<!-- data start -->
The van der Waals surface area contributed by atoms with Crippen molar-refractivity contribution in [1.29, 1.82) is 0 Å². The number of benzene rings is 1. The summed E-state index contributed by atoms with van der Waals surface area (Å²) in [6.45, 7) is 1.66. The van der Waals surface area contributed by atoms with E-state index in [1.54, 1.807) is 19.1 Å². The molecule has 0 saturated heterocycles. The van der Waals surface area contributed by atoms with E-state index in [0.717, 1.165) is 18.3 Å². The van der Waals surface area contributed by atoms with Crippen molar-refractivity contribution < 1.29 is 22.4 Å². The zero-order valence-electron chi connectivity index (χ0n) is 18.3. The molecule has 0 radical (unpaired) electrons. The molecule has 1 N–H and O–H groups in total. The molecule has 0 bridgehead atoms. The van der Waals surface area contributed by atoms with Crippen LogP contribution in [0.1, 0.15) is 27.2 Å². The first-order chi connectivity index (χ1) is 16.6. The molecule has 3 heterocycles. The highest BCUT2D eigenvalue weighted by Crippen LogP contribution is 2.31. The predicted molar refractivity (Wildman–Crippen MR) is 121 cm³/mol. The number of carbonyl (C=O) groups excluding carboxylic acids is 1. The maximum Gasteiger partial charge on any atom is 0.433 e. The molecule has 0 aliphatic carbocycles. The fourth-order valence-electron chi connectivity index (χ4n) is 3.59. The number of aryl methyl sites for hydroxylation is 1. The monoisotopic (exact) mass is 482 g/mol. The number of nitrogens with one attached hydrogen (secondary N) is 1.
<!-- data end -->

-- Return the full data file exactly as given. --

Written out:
The van der Waals surface area contributed by atoms with Crippen molar-refractivity contribution in [1.29, 1.82) is 0 Å². The number of benzene rings is 1. The summed E-state index contributed by atoms with van der Waals surface area (Å²) in [6.45, 7) is 1.66. The van der Waals surface area contributed by atoms with E-state index in [1.54, 1.807) is 19.1 Å². The molecule has 0 saturated heterocycles. The van der Waals surface area contributed by atoms with E-state index in [0.717, 1.165) is 18.3 Å². The van der Waals surface area contributed by atoms with Crippen molar-refractivity contribution < 1.29 is 22.4 Å². The zero-order valence-electron chi connectivity index (χ0n) is 18.3. The molecule has 0 radical (unpaired) electrons. The molecule has 1 N–H and O–H groups in total. The molecule has 0 bridgehead atoms. The van der Waals surface area contributed by atoms with Crippen LogP contribution in [0.1, 0.15) is 27.2 Å². The first-order chi connectivity index (χ1) is 16.6. The molecule has 3 heterocycles. The highest BCUT2D eigenvalue weighted by Crippen LogP contribution is 2.31. The predicted molar refractivity (Wildman–Crippen MR) is 121 cm³/mol. The number of carbonyl (C=O) groups excluding carboxylic acids is 1. The maximum Gasteiger partial charge on any atom is 0.433 e. The molecule has 0 aliphatic carbocycles. The fourth-order valence-electron chi connectivity index (χ4n) is 3.59. The number of aryl methyl sites for hydroxylation is 1. The monoisotopic (exact) mass is 482 g/mol. The number of nitrogens with one attached hydrogen (secondary N) is 1.